Book: Understanding Privacy. Daniel J. Solove.
"It can often seem that we have no secrets--students trumpet their relationship status and crushes on Facebook, data brokers sell our Social Security numbers for a small fee, grocery stores know our eating habits and can guess to the dime what we will appear in our carts at check out every Sunday. So why bother caring about privacy if we really do not have any and cannot control it anyway?
In a beautifully rendered and important book, Professor Solove helps answer that question (and many others) and, in the process, deepens our appreciation of how much privacy is really at stake and why it matters.
Understanding Privacy carefully lays out the different ways our privacy is compromised and the harm that can result. The book brings alive the fact that when our privacy is threatened, individuals are not alone in suffering harm. To be sure, a person whose privacy is compromised experiences problems, from identity theft when a Social Security number is released to a thief to lost job opportunities when drug testing results taken for sports programs make their way to future employers. But, as this book so ably demonstrates, society as a whole suffers as well.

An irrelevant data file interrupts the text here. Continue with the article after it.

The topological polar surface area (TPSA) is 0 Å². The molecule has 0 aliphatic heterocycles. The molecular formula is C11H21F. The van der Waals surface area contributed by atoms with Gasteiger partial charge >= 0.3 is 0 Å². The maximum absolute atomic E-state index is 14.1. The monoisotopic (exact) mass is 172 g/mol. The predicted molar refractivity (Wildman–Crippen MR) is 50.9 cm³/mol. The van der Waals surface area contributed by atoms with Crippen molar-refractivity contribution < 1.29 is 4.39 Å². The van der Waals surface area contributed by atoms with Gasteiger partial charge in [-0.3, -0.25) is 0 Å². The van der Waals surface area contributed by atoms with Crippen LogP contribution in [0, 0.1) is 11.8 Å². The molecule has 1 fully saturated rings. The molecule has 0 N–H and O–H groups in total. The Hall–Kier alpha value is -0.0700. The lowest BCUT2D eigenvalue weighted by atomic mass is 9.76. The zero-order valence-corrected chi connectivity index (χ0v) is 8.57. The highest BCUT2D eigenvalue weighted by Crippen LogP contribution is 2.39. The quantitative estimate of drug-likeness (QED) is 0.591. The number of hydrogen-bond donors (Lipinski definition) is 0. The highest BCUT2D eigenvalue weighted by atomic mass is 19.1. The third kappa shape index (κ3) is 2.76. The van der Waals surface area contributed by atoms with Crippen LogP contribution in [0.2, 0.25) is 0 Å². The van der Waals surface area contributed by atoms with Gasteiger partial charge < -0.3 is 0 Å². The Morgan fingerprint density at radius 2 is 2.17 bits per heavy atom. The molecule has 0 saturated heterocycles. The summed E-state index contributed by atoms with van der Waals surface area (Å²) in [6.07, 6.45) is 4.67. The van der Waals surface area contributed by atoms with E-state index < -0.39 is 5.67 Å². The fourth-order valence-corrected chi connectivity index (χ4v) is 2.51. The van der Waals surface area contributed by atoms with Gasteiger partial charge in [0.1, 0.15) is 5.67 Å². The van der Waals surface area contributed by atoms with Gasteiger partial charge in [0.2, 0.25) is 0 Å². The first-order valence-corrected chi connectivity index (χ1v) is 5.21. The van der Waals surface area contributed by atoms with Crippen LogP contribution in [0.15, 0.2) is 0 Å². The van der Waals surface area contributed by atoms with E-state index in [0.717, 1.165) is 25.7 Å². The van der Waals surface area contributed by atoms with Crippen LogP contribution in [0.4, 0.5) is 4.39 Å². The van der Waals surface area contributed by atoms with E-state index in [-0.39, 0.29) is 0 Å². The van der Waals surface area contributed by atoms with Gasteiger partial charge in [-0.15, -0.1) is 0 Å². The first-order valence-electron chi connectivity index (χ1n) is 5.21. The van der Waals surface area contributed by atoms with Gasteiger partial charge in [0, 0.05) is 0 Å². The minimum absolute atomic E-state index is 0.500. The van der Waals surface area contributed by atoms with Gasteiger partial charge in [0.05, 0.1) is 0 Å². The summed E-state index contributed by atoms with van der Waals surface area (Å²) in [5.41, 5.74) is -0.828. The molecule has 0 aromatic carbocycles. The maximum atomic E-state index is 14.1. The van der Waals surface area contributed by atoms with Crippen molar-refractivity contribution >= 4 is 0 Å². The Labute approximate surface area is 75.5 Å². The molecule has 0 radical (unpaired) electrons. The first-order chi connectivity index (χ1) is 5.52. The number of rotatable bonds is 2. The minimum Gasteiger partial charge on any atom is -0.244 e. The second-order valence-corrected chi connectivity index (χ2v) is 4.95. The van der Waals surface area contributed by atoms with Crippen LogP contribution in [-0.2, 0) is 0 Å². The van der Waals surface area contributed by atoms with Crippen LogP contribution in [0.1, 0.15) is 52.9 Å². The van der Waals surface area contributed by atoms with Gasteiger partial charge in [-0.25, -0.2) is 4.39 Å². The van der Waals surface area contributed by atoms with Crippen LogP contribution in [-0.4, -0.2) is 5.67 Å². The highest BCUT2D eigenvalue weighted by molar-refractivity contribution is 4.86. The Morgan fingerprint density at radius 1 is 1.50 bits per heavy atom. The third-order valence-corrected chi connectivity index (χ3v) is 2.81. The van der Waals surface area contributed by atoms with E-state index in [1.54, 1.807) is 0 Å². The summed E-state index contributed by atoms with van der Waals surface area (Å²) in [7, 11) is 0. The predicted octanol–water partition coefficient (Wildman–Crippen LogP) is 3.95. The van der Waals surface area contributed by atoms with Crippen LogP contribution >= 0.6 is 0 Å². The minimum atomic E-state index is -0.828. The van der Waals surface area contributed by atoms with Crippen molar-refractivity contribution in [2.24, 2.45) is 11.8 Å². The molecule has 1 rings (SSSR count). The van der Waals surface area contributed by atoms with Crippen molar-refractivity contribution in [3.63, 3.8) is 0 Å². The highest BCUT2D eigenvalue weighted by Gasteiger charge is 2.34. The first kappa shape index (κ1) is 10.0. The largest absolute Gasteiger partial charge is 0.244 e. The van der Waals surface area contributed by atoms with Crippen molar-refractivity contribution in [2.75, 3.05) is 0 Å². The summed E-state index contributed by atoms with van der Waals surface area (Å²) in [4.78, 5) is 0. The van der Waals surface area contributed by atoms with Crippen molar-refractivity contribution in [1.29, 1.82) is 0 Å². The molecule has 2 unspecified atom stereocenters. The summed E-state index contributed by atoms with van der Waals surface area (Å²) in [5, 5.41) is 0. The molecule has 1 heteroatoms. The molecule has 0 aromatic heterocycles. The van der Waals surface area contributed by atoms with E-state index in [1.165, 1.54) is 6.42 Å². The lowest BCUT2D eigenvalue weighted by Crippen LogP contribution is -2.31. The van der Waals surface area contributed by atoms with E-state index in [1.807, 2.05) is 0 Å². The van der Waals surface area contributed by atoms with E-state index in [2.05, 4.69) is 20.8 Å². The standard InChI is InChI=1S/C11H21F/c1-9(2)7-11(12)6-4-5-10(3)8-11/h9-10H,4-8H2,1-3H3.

Understanding Privacy illuminates the kaleidoscopic interests at stake and offers a principled way for us to face them. As technology marches on, our privacy is increasingly compromised. Telephone companies store our incoming and outgoing calls, search engines know what we are interested in, and the government mines our information. But, as this book makes clear, businesses, government, and people are in charge of those technologies and have important decisions to make about the information that they amass, use, and disclose, and the activities that they watch. This book is a must read for anyone who wants to appreciate the philosophical and practical questions at issue in our information age." (http://itc.conversationsnetwork.org/shows/detail3805.html)